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BGSU professors receive grant funding for COVID-19 research

Work is underway at Bowling Green State University aimed at protecting the community from the coronavirus.

BOWLING GREEN, Ohio — Researchers at Bowling Green State University recently received a $200,000 grant from the National Science Foundation to fund a study to find chemical tools that would prevent the coronavirus from infecting humans.

"This project not only trying to find a chemical way to prevent the infection but also one to understand more of the biology of this virus," Assistant Professor of Chemistry at BGSU, Dr. Xiaohong Tan said.

Research and funding on the project officially begins May 1 and will last a year. The doctors said it's important to note this research is not a vaccine, rather an alternative.

The reason behind that is because there are different ways to tackle this pandemic and virus. Developing a vaccine is one, finding a mutant of the virus that doesn't harm people but creates antibodies to fight it off is another way, or what the professors are doing.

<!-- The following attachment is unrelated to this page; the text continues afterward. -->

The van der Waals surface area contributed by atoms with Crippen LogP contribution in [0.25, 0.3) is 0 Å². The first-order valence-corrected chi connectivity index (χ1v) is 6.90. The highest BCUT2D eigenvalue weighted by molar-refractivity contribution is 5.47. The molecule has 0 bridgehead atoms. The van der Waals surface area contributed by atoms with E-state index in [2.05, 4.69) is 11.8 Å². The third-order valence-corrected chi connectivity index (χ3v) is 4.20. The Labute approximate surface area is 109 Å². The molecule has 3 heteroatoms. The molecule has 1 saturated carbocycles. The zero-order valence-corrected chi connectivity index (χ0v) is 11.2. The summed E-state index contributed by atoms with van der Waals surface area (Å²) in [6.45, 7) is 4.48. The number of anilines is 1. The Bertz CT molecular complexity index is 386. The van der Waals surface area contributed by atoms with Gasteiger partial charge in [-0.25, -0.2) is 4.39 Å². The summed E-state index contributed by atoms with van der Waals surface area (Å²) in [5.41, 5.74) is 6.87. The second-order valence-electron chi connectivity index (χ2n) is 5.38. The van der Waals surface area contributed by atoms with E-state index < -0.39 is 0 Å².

"It's not a real antibody, it can be made very quickly. There are machines set up to just streamline this process and also very cheaply. So it's cost-effective, it's fast and now we have to find out how effective it will be," Center for Photochemical Sciences Director, Dr. Malcolm Forbes said.

To give some perspective, Tan said they can optimize and synthesize the props to easily replicate the sequence by a half day. Real antibody generation takes several weeks because the person has to recover.

"The caveat here is we don't know which chemical antibody will work, so we have to make a lot of them and test them. So there's a lot of through-put that's going to take place in the first three or four months," Forbes said.

You can read more about their research and how it works here.

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